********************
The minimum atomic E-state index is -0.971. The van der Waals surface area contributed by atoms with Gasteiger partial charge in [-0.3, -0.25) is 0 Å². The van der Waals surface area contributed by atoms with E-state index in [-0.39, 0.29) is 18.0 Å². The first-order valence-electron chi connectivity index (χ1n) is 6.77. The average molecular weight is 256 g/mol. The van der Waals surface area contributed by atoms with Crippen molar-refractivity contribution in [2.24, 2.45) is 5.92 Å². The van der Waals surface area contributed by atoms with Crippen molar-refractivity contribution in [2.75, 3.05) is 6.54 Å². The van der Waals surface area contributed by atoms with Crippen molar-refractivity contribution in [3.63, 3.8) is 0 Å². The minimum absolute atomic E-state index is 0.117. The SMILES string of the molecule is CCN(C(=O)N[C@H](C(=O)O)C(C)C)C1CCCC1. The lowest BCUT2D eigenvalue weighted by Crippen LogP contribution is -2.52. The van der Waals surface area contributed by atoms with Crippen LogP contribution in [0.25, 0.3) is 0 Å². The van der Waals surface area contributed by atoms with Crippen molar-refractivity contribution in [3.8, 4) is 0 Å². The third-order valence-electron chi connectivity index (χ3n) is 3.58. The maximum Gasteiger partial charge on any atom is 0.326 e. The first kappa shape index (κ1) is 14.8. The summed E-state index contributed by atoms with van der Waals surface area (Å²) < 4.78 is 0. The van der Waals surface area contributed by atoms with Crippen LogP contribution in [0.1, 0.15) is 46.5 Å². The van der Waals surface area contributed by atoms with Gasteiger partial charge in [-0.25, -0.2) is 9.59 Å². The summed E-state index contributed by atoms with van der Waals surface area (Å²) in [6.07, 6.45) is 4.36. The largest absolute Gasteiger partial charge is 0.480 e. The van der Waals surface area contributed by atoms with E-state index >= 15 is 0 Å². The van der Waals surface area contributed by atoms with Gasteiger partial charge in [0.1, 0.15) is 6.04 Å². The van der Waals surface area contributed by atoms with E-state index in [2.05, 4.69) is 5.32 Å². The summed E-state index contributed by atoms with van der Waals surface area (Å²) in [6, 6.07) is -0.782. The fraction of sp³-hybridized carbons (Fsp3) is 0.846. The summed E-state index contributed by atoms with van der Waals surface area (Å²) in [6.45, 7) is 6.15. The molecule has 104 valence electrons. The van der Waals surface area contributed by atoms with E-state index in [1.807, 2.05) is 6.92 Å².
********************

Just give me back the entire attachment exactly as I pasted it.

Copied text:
The minimum atomic E-state index is -0.971. The van der Waals surface area contributed by atoms with Gasteiger partial charge in [-0.3, -0.25) is 0 Å². The van der Waals surface area contributed by atoms with E-state index in [-0.39, 0.29) is 18.0 Å². The first-order valence-electron chi connectivity index (χ1n) is 6.77. The average molecular weight is 256 g/mol. The van der Waals surface area contributed by atoms with Crippen molar-refractivity contribution in [2.24, 2.45) is 5.92 Å². The van der Waals surface area contributed by atoms with Crippen molar-refractivity contribution in [2.75, 3.05) is 6.54 Å². The van der Waals surface area contributed by atoms with Crippen molar-refractivity contribution in [3.63, 3.8) is 0 Å². The minimum absolute atomic E-state index is 0.117. The SMILES string of the molecule is CCN(C(=O)N[C@H](C(=O)O)C(C)C)C1CCCC1. The lowest BCUT2D eigenvalue weighted by Crippen LogP contribution is -2.52. The van der Waals surface area contributed by atoms with Crippen LogP contribution in [0.25, 0.3) is 0 Å². The van der Waals surface area contributed by atoms with Crippen molar-refractivity contribution in [3.8, 4) is 0 Å². The third-order valence-electron chi connectivity index (χ3n) is 3.58. The maximum Gasteiger partial charge on any atom is 0.326 e. The first kappa shape index (κ1) is 14.8. The summed E-state index contributed by atoms with van der Waals surface area (Å²) < 4.78 is 0. The van der Waals surface area contributed by atoms with Crippen LogP contribution in [0.1, 0.15) is 46.5 Å². The van der Waals surface area contributed by atoms with Gasteiger partial charge in [-0.25, -0.2) is 9.59 Å². The summed E-state index contributed by atoms with van der Waals surface area (Å²) in [6.07, 6.45) is 4.36. The largest absolute Gasteiger partial charge is 0.480 e. The van der Waals surface area contributed by atoms with E-state index >= 15 is 0 Å². The van der Waals surface area contributed by atoms with Gasteiger partial charge in [0.1, 0.15) is 6.04 Å². The van der Waals surface area contributed by atoms with E-state index in [2.05, 4.69) is 5.32 Å². The summed E-state index contributed by atoms with van der Waals surface area (Å²) in [6, 6.07) is -0.782. The fraction of sp³-hybridized carbons (Fsp3) is 0.846. The summed E-state index contributed by atoms with van der Waals surface area (Å²) in [6.45, 7) is 6.15. The molecule has 104 valence electrons. The van der Waals surface area contributed by atoms with E-state index in [1.807, 2.05) is 6.92 Å².